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10/14/2008
Florida Appeals Court Reinstates Toll Road Bills
Florida appeals court reinstates toll road fines, finding due process rights of government agencies outweigh those of motorists.

Judge C. Alan Lawson
Thousands of Florida motorists will be liable once again for toll road offenses that they did not necessarily commit. In a unanimous decision Friday, a three-judge panel of the Florida Fifth District Court of Appeal quashed in part a circuit court ruling that had invalidated all toll violation ticket issued to motorists in Seminole and Brevard counties as long as they held a valid toll transponder account (view circuit ruling).

In April, Circuit Judge John Galluzzo found the actions of toll road officials outrageous in the case of firefighter Christopher M. Baird. In March 2007, an automated ticketing machine began to mailing citations to Baird after the E-PASS toll transponder in his wife's SUV failed. Although Baird had kept his address properly updated with the Department of Motor Vehicles, officials mailed a stack of sixteen tickets to the wrong location. Baird first learned of the problem while trying to renew his car registration. Despite the lack of proper notice, he was given no chance to be heard on the matter. Instead, Baird was forced to pay $1448 in fines to renew his vehicle registration and was hit with 48 points against his driving license, resulting in an immediate suspension.

The appeals court ruling agreed with the circuit court that Baird should not have been punished.

"The circuit opinion concluded that because of the admitted error of the (Orlando-Orange County Expressway) Authority through its agent, (the Florida Department of Transportation), Baird was not afforded his right of due process to contest the citations," Appeals Court Judge C. Alan Lawson. "The circuit court correctly found no legal ground justifying the county court's refusal to recognize DOT's confession of error, and reversed the county court's denial of the stipulated motions."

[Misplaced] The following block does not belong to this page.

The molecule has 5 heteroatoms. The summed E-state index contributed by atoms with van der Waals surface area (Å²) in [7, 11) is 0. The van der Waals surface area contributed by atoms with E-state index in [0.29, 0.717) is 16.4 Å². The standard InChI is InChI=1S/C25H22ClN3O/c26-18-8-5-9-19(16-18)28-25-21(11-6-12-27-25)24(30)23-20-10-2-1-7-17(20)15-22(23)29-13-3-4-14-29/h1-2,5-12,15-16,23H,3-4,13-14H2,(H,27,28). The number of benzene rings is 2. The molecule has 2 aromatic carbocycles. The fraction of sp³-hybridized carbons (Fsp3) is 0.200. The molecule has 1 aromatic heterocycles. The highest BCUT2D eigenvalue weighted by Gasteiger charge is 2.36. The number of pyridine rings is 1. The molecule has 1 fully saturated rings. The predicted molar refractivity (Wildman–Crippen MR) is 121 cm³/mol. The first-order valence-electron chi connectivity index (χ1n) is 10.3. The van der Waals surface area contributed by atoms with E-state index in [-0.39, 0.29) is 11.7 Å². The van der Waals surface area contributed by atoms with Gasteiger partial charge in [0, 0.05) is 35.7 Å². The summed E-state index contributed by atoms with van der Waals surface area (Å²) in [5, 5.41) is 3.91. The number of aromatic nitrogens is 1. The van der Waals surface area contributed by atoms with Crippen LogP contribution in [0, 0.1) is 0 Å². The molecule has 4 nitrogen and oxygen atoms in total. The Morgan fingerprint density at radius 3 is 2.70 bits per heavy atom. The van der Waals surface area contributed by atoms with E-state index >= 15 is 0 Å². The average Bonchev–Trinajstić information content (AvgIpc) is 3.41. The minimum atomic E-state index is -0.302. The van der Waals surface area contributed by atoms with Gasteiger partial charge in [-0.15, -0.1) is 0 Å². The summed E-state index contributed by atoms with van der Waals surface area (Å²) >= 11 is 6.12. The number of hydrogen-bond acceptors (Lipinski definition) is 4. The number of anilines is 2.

The Florida Department of Transportation and Orlando-Orange County Expressway Authority filed the appeal insisting that their due process rights were violated by the circuit court opinion's extension of the principle to every motorist within the circuit court's jurisdiction. The appeals court agreed.

"The basic requirements of procedural due process are notice and an opportunity to be heard," Lawson wrote. "DOT and the Authority were denied both when the circuit court addressed issues affecting them that had never been raised in the proceedings below and ordered injunctive and other relief against them with no prior notice."

As a result of Friday's ruling, all "toll cheating" tickets issued against motorists in Seminole and Brevard counties are reinstated, regardless of whether the motorists have valid toll transponder accounts. The Authority and DOT can also levy the steep fines and other penalties against motorists when the Authority's own equipment caused the error and regardless of whether the driver received proper notice.

A copy of the appeals ruling is available in a 20k PDF file at the source link below.

Source: PDF File Florida Department of Transportation v. Baird (Florida District Court of Appeal for the Fifth District, 10/10/2008)



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